Tokyo is one of the 47 prefectures in Japan and has served as its capital since 1869. It is a must visit on every Japanese tour as it encapsulates what Japan stands for, an ultramodern metropolis with traditional values. It is also a global capital when it comes to culture, fashion and gastronomy. Anime fans will jump at the opportunity to visit the Studio Ghibli museum in Mitaka. Devotees of the art of Japanese cuisine will jump at the chance to savour delicacies like ramen, sushi and tempura at one of Japan’s many Michelin-starred restaurants. Party animals can hit up karaoke bars at Shinjuku or nearby Kabuki Cho where the party never stops.
Though their names have the same letters, Tokyo and Kyoto are the opposites of each other. Here you will find Buddhist temples, Shinto shrines, minimal Zen gardens, imperial palaces and traditional Japanese wooden houses. Kyoto is also the setting for the film Memoirs of a Geisha and taking a tour of the filming locations will invariably take you to some of Kyoto’s most famous landmarks such as the Fushimi Inari Shrine and Kiyomizu temple. Kyoto is also the home of Kaiseki cuisine, a style of traditional Japanese cuisine renowned for its simplicity, intricate presentation and subtle flavour.
The ancient city of Nara is famous for its ancient temples and is steeped in history. Visit the Todai-ji temple with its 15m tall bronze Buddha called Daibutsu. There’s also the Nara park attached to this temple where you can watch cute Japanese deer roam freely. Established in the year 710, Nara is home to Naramachi a former market district that is lined with old Japanese houses some of which are over a century old. For a taste of Japan’s medieval history visit Heijo Palace which was an imperial palace and the seat of the emperor back when Nara was the capital of Japan.
This is Japan’s second largest island after the mainland, Honshu. Hokkaido is sandwiched between snowy alps and the sea, making its diverse geography a must see on your Japan tour. This is a land of lakes and parks. Visit Daisetsuzan National Park with its geothermal hot springs and steaming, volcanic mount Asahi, from where the famous Japanese beer Asahi gets its name. There’s also Shikotsu-Toya National Park with its lakes formed from volcanic caldera and Mount Yotei, Mount Fuji’s twin peak. The ski towns of Rusutsu, Niseko and Furano are an Asian Alpine paradise where you can ski, snowboard or make snow angels.
You may remember Mt. Fuji from the Godzilla movies, or any other film set in Japan for that matter. Mt. Fuji features prominently in any mention of Japan and occupies a place of pride in the Japanese mind who lovingly call it ‘Fuji-san’ as they would a friend or acquaintance. It is one of the three most sacred mountains in Japan and has been a pilgrimage site since the 3rd century. Hiking to the summit of this active volcano is one of the most popular activities you can undertake, passing through forests, past Sinto and Buddhist shrines and an ethereal beauty with a subtle muted colour palette featuring nature and the elements that is the hallmark of Japan.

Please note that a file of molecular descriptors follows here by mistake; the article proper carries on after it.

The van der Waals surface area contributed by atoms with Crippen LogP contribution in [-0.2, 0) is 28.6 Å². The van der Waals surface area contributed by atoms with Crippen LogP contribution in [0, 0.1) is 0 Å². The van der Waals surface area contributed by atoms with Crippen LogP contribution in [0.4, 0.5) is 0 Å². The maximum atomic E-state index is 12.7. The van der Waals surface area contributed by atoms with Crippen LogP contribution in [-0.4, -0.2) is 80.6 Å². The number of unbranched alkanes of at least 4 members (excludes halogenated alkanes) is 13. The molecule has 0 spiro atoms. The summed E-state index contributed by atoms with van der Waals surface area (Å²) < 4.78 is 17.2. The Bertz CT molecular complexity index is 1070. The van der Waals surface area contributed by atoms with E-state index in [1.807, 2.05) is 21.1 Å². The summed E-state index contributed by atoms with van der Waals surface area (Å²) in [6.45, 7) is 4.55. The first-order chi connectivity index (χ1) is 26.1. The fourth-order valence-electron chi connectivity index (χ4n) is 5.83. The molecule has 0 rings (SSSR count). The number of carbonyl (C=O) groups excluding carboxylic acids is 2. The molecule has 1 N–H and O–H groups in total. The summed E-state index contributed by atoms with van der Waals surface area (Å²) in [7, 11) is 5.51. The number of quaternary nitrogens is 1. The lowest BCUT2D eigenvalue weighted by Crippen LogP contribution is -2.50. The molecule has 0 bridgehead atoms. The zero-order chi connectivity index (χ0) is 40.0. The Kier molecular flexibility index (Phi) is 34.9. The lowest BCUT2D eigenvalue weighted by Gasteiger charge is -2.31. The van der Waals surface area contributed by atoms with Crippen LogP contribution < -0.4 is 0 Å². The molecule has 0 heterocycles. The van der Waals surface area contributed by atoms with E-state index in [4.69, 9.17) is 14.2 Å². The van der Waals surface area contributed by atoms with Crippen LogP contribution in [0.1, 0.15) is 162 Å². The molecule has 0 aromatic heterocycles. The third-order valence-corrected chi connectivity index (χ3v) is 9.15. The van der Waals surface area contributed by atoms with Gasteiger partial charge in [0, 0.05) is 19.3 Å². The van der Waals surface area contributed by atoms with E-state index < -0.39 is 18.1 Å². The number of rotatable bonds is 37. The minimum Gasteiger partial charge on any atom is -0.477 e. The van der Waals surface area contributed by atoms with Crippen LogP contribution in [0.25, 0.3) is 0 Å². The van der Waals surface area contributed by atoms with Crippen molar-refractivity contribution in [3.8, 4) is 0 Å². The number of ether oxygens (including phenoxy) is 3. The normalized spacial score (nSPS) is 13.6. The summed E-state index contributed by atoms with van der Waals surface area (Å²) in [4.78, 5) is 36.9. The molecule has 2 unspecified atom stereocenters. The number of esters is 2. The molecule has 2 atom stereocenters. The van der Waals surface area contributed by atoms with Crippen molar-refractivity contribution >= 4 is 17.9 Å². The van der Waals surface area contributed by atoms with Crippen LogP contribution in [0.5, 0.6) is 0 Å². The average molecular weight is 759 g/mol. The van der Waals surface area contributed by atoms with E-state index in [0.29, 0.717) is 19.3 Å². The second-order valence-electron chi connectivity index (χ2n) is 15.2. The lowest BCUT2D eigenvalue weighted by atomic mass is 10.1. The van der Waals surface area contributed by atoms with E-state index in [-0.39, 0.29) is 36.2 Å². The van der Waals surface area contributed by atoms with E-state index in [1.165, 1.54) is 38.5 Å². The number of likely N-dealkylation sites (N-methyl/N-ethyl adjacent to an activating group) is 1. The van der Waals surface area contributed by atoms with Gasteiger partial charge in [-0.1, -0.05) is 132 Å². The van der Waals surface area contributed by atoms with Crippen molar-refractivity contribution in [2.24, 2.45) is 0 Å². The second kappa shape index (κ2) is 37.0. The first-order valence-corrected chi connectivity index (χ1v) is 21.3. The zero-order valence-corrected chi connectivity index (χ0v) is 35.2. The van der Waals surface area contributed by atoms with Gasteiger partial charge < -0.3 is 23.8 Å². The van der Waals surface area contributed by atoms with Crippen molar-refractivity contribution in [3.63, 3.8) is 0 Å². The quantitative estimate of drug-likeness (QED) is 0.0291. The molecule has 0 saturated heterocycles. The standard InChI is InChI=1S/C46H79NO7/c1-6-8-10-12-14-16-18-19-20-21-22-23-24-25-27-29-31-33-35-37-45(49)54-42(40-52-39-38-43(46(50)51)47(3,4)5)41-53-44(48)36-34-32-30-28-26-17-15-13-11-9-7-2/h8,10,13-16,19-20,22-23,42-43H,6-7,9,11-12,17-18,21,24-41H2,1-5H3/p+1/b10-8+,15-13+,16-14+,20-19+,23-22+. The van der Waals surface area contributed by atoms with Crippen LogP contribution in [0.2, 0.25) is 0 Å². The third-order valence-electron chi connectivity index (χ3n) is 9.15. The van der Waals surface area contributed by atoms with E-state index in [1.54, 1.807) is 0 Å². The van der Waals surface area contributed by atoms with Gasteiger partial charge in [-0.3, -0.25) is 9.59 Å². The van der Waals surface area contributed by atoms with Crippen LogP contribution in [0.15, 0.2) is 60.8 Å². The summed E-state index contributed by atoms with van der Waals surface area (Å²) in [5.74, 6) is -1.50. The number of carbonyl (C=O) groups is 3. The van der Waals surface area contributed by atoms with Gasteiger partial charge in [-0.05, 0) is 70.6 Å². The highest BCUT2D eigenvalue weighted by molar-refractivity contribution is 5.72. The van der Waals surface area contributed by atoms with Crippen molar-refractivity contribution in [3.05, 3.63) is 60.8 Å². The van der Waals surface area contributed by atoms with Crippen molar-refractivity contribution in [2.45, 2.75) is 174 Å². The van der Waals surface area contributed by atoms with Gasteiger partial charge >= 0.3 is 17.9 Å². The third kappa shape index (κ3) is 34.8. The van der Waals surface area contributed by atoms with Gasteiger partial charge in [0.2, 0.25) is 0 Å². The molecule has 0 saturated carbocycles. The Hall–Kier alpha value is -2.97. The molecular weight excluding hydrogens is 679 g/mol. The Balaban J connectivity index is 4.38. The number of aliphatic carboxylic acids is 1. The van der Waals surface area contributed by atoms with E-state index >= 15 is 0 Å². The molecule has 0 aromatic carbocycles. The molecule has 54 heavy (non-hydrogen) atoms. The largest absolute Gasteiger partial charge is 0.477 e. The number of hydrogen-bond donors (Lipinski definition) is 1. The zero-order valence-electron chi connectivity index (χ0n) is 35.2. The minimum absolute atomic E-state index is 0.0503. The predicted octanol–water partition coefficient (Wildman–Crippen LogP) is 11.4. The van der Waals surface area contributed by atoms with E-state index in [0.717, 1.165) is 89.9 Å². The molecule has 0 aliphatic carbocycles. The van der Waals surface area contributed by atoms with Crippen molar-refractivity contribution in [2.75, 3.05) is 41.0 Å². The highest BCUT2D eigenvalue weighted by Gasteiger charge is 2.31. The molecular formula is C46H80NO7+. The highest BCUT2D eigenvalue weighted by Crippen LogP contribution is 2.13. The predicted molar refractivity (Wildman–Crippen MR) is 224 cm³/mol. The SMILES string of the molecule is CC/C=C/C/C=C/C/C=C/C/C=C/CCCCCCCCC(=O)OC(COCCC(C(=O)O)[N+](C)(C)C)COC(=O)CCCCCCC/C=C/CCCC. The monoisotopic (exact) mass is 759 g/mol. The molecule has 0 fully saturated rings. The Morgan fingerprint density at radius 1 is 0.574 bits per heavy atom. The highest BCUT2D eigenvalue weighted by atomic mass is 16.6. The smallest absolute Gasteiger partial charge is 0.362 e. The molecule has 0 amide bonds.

Hiroshima has entered the history books for all the wrong reasons. It was the site of one of the worst acts of war during World War 2. It has since bounced back and now stands as a proud reminder of the resilience of the Japanese people. Hiroshima is now a modern city and a centre of trade and commerce with its own unique microculture and nightlife. A must visit on your Japan tour while you’re in Hiroshima is the A-Bomb dome, the only structure left standing after the city was destroyed and the Peace Memorial Park where the Flame of Peace, a fire that burns and will continue to burn until global nuclear disarmament is achieved, can be found.
Ishigaki is the most popular island in the Yaeyama Islands in Japan’s Okinawa prefecture. It is a tropical paradise known for beaches and sites for snorkelling, diving and surfing as well as the commercial hub of the Yaeyama Islands. Within Ishigaki’s Iriomote-Ishigaki National Park lies the Shiraho Reef's rare blue coral. This is an example of the geographical diversity of Japan and is a must visit on your Japan tour.
Osaka is a large port city and commercial centre on the island of Honshu. It's known for its modern architecture, nightlife and lip-smacking street food such as yakitori and teriyaki. It is also the location of the 16th-century Osaka Castle, its main historical landmark which is surrounded by a moat and park with plum, peach and cherry-blossom trees making it a must visit during your vacation in Japan. Sumiyoshi-taisha is among Japan’s oldest Shinto shrines and one of Osaka’s most visited tourist landmarks where you can spend a peaceful day after a night out in Osaka.
Yakushima is an island in the Kagoshima Prefecture of Japan. It is famous for its cedar forests which contain some of Japan’s oldest trees. The beaches here are also famous for being seasonal nesting grounds for loggerhead turtles. Nature lovers and budding naturalists are known to throng to these beaches during hatching season to watch tiny turtle hatchlings take their first steps towards the sea.
Hakuba is a village in the Japanese Alps, just outside the city of Nagano, which was host of the 1998 Winter Olympics. A winter sports hub, Hakuba is dotted with mountain resorts and mountainous terrain perfect for skiing, snowboarding and hiking. The Hakuba Ski Jumping Stadium, built for the 1998 games, at the base of the Happo-one resort is where you can watch daredevil skiers speed down the slopes before leaping off the ramp at the end. Hakuba village also offers grades of skiing for novices and experts alike and hot springs for you to beat the cold after a long day carving up the slopes.